The pathologic entities captured in this analysis draw attention to disorders more prevalent in infancy, including those not typically thought to account for an ILD syndrome. It does not include conditions that are typically lethal early in the neonatal period and, thus, less likely to come to diagnostic lung biopsy. Such conditions, surfactant protein B deficiency and acinar dysplasia, are also far less common than the others captured in this retrospective analysis. Surprisingly, lung growth abnormality was the leading diagnosis at case review, which translated across many centers. Although the literature recognizes that postnatal lung growth is compromised in Down syndrome and congenital heart disease (30, 31), and that lobular simplification is the hallmark of chronic neonatal lung disease/“new” bronchopulmonary dysplasia (41), the majority of our cases were not clinically suspected or reported by the pathologist at the originating institution, underscoring the importance of multi-center review and consensus diagnostic criteria. Moreover, distinguishing a lung growth abnormality from other causes of ILD syndrome has important clinical implications, as steroids may not be indicated in this setting. The presence of patchy PIG in conjunction with a lung growth abnormality or with vascular disease has not been previously reported. Its presence may impact the clinical presentation of these patients and provide insight into the pathogenesis of this idiopathic disorder. Furthermore, it remains unclear whether there is a relationship between NEHI and a variety of pulmonary neuroendocrine cell hyperplasias, dysplasias, and malignancies presenting in adults, including diffuse idiopathic pulmonary neuroendocrine cell hyperplasia (42).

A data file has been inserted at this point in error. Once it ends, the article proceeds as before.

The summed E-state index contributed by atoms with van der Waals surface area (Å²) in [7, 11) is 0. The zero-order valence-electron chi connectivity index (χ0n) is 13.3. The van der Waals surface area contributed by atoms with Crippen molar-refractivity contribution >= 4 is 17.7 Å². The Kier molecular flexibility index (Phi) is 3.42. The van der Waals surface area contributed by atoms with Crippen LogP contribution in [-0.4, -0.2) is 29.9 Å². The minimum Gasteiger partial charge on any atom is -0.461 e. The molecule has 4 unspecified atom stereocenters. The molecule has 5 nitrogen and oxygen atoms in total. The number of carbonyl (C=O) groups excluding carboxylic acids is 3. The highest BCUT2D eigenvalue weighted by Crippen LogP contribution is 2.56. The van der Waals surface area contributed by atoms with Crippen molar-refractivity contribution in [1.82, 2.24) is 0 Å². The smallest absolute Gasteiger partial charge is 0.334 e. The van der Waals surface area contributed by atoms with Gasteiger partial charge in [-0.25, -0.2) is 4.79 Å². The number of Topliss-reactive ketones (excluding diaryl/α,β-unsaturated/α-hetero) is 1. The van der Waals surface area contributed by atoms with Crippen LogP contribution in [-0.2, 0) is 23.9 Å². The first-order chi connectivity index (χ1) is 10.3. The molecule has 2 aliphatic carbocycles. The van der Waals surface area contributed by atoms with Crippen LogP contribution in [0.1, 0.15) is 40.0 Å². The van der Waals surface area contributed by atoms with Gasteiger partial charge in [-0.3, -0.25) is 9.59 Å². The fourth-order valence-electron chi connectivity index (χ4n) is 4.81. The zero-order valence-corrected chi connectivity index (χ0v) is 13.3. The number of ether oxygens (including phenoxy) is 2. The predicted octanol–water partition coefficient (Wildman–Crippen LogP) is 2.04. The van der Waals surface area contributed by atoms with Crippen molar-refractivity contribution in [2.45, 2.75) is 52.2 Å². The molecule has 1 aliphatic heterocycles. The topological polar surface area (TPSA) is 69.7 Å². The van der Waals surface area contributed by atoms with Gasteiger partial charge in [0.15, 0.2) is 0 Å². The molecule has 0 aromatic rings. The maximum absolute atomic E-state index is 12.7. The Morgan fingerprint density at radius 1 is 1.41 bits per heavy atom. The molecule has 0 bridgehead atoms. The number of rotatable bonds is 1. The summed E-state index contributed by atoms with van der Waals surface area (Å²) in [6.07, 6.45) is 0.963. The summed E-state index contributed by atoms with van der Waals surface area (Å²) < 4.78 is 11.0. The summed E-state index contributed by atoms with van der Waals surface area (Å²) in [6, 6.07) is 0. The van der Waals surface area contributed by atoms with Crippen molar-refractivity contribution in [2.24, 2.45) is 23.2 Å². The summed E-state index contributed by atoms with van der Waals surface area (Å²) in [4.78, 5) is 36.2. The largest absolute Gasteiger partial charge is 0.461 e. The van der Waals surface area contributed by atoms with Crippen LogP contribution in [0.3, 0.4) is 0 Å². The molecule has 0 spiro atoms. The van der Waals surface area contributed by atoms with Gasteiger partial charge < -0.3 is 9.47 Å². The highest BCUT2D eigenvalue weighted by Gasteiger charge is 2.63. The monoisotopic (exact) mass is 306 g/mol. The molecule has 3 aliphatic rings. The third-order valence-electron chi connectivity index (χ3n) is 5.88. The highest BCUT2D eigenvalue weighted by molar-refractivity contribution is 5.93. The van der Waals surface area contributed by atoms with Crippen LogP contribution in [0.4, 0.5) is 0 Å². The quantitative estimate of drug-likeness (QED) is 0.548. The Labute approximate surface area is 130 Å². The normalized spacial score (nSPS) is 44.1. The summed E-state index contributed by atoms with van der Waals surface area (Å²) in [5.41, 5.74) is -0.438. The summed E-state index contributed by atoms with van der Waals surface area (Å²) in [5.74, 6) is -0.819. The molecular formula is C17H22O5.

Case reports and small series of patients with surfactant mutations (9–11, 18, 34, 35) have shown four histologic patterns, PAP, CPI, DIP, and NSIP, previously thought to represent distinct disorders. Systematic review of lung biopsies in this category demonstrates that these distinctive histologic patterns are functionally linked by related genetic mechanisms involving defects in a common pathway. The recognition that these previously separate diagnostic categories have related genetic mechanisms provides a rationale for classifying the lung pathology observed in these infants under the inclusive term of surfactant dysfunction. While the number of cases available for analysis was small, this review also provides the first indication that a specific histologic pattern may distinguish an SFTPC from ABCA3 mutations. With the recent availability of testing in clinical genetic laboratories, lung disease due to abnormalities in surfactant metabolism may be diagnosed noninvasively, thereby obviating the need for biopsy in selected cases. If etiologies for specific disorders such as PIG and NEHI can be identified, these will also allow for a more mechanistic classification of diffuse lung disease and ILD in children.